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County Task Force Will Plot Strategy For Expanded Coronavirus Testing

Public Health Officer Dr. Wilma Wooten speaks at a San Diego County news conf...

Photo by Zoë Meyers / inewsource

Above: Public Health Officer Dr. Wilma Wooten speaks at a San Diego County news conference on the coronavirus, March 19, 2020.

San Diego County is holding the first official meeting of its coronavirus testing task force on Monday. The coalition, announced by health officials last week, is expected to develop plans to greatly expand testing in the region.

State and federal criteria for re-opening local economies require robust testing to help track the virus and isolate infected individuals. Some San Diego health systems have reported they are testing below their capacity yet don’t have enough excess to accommodate widespread testing. Officials established the task force to better utilize current abilities and rapidly add more.

County Public Health Officer Dr. Wilma Wooten said Friday the invitations to join the task force, which a spokeswoman said were sent out Thursday, were a formality because she’s previously been in contact with facilities that will make up the group.

“The laboratory directors at our local hospitals and federally qualified health centers, specifically Family Health Centers of San Diego, as well as the commercial laboratories — those are the entities that have been invited and we have been engaging them this entire week,” Wooten said.

RELATED: A Combination Of Tests Key To Preventing Future Flare-Ups of COVID-19

When directly asked during the county’s daily coronavirus response update, however, Wooten did not specifically name the facilities that confirmed their participation on the task force.

Four San Diego hospitals previously told KPBS they were not testing at their capacity largely due to lower than expected demand. Initial testing guidance from the federal government, which the county adhered to, suggested testing mostly be prioritized for severely ill or symptomatic patients who are at a higher risk for contracting or experiencing complications from COVID-19.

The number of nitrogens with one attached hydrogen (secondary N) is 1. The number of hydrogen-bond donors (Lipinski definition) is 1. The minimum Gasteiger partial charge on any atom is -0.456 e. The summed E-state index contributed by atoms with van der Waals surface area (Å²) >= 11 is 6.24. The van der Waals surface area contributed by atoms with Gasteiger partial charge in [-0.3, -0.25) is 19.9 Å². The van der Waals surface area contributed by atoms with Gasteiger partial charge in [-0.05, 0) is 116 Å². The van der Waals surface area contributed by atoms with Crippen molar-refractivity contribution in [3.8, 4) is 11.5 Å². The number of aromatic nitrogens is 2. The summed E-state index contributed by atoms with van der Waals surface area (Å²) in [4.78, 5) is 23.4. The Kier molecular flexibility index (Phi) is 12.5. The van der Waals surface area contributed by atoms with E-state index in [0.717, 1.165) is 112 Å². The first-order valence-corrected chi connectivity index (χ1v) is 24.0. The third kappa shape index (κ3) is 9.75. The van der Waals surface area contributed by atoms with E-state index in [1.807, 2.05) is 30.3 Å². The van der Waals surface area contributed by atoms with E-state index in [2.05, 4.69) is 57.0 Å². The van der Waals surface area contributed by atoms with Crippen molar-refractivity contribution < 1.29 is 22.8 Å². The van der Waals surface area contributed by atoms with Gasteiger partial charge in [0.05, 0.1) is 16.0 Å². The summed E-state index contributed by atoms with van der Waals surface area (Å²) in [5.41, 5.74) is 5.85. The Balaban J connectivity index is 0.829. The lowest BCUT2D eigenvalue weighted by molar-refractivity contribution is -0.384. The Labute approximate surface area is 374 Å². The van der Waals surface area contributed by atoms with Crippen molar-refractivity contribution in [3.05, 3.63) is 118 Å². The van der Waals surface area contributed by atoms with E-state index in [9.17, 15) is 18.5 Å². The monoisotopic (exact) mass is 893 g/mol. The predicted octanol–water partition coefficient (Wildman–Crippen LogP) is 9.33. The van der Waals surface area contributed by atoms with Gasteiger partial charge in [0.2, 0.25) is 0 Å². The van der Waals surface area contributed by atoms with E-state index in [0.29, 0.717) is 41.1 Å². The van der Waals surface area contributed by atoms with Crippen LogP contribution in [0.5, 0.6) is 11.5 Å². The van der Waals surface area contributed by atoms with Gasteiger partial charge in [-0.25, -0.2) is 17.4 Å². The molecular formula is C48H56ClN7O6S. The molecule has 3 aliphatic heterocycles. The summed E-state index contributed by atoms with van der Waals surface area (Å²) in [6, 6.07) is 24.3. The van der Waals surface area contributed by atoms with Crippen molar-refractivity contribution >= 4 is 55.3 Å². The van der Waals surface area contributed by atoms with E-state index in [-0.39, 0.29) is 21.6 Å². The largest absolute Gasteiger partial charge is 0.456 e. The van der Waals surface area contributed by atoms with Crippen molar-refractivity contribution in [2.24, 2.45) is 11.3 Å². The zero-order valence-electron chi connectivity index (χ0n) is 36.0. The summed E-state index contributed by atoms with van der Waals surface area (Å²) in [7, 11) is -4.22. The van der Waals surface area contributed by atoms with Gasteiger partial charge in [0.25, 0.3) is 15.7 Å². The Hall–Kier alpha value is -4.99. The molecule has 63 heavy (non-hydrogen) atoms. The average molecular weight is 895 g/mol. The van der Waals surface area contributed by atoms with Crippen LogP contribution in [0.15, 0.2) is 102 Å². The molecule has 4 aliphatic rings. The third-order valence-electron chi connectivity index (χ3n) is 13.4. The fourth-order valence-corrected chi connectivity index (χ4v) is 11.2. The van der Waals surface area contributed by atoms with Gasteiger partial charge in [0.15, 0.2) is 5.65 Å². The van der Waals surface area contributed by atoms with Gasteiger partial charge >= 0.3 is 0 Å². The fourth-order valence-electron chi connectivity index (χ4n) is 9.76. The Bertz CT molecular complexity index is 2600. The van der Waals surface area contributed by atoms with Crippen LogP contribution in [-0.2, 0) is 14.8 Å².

The restrictions helped conserve the limited testing capabilities many facilities faced early on, but as some hospitals increased their capacity, they loosened their own criteria to add patient groups, including asymptomatic individuals. The county this week also expanded its testing guidelines to vulnerable populations, such as residents of long-term care facilities, those with HIV/AIDS or members of certain racial groups, regardless of symptoms.

Wooten on Thursday also announced new drive-through testing sites would be opening in Escondido and Chula Vista to “help meet the needs of the new priority populations” outlined in the county’s updated guidance. Health care workers earlier this month already began testing all homeless individuals sheltered at the San Diego Convention Center. The county has identified the homeless population as another vulnerable group.

Supervisor Nathan Fletcher said hospitals have reported a lack of resources, not governmental guidance, as a barrier to testing expansion.

“What they said was a limitation on reagents, swabs, collection kits, staffing and personal protective equipment,” Fletcher said on Thursday.

Fletcher has said the task force will determine the number of daily tests required to contain the virus as well as the resources needed to carry them out.

The task force will meet a total of three times next week to review and add to a county-developed draft action plan. The group will also look at quality assurance for testing of asymptomatic individuals as well as an antibody testing strategy for the region.

Listen to this story by Tarryn Mento.

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Photo of Tarryn Mento

Tarryn Mento
Health Reporter

opening quote marksclosing quote marksThe health beat is about more than just illness, medicine and hospitals. I examine what impacts the wellness of humans and their communities.

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